DAVID BROOKS: I was going to say, the religious conservatives, it’s true, have moved. They have moved, as Mark just described, in a more blue-collar direction.
They have also moved to the right in other issues. There used to be a strong evangelical immigration reform constituency.
MARK SHIELDS: That’s right.
DAVID BROOKS: That has diminished. A strong evangelical environmental constituency, that has diminished. So they moved down-market, if you want to put it that way, and also rightward on certain issues.
JUDY WOODRUFF: But does that say the candidate — the Republican candidates in 2016 not only can’t ignore these Detroit this group of conservatives, that they have to continue to cater to them, to talk about the issues that they care about?
MARK SHIELDS: To appeal to them.
JUDY WOODRUFF: To appeal to them.
MARK SHIELDS: Yes.
JUDY WOODRUFF: That’s a better term. Thank you.
MARK SHIELDS: No, I mean, they’re important. They provide energy, they provide passion, they provide foot soldiers, they provide votes.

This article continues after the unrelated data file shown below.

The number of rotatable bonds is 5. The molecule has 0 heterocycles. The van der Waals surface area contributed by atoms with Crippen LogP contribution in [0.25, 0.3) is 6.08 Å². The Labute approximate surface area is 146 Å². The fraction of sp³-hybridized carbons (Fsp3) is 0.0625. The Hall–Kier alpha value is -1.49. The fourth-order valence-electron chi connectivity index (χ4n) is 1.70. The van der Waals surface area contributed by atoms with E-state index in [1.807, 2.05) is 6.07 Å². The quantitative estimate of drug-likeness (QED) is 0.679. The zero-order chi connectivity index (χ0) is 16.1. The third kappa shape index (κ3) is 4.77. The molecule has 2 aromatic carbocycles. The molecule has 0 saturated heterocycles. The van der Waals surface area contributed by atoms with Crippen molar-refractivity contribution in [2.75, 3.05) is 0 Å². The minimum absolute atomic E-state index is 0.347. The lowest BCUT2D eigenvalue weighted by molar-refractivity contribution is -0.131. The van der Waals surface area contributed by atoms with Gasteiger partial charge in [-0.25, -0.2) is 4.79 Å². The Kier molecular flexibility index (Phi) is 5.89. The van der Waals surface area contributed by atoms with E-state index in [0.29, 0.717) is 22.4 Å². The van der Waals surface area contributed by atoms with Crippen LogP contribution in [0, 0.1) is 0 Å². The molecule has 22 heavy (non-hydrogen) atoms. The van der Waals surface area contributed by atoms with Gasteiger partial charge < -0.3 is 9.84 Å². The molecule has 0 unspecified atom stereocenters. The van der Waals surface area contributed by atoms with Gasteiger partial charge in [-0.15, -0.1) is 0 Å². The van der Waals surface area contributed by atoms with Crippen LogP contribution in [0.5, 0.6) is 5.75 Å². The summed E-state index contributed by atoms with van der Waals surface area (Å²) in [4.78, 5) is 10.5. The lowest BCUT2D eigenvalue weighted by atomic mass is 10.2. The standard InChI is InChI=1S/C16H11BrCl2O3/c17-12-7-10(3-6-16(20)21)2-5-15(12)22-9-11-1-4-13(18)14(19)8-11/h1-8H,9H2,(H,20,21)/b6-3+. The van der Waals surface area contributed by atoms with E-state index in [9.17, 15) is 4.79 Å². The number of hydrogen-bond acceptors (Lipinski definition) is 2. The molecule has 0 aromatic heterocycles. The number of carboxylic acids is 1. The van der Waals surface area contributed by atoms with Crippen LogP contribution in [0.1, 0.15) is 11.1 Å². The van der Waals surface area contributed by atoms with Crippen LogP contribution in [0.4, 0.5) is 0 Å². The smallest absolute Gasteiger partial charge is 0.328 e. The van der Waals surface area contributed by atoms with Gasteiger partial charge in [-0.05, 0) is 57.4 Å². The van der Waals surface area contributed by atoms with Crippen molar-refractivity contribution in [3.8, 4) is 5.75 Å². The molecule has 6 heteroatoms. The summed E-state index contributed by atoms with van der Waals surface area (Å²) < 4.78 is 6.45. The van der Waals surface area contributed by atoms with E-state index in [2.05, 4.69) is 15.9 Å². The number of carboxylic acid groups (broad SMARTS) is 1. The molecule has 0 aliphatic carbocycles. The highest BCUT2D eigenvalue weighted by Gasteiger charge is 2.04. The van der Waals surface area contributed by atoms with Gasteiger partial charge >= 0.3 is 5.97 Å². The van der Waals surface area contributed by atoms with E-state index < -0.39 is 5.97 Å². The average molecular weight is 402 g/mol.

And I would just say the evangelical conservatives on the environment and on immigration are still out there and are still active and still energized. They just aren’t as active — as welcome in the Republican coalition right now.
JUDY WOODRUFF: Now, the — one of the — we just heard from the House — newly elected, David, House majority leader, Kevin McCarthy. Have you seen enough of him to get any impression yet about how the House is going to change, how’s Congress going to change?
DAVID BROOKS: Yes. No, I have dined with him a few times.
Listen, kids, it pays to be nice. He’s just a good guy. And I don’t think he represents anything particularly ideological one way or the other. He’s not a particularly ideological guy. His expertise is in knowing congressional districts. He’s a political guy, a campaign guy.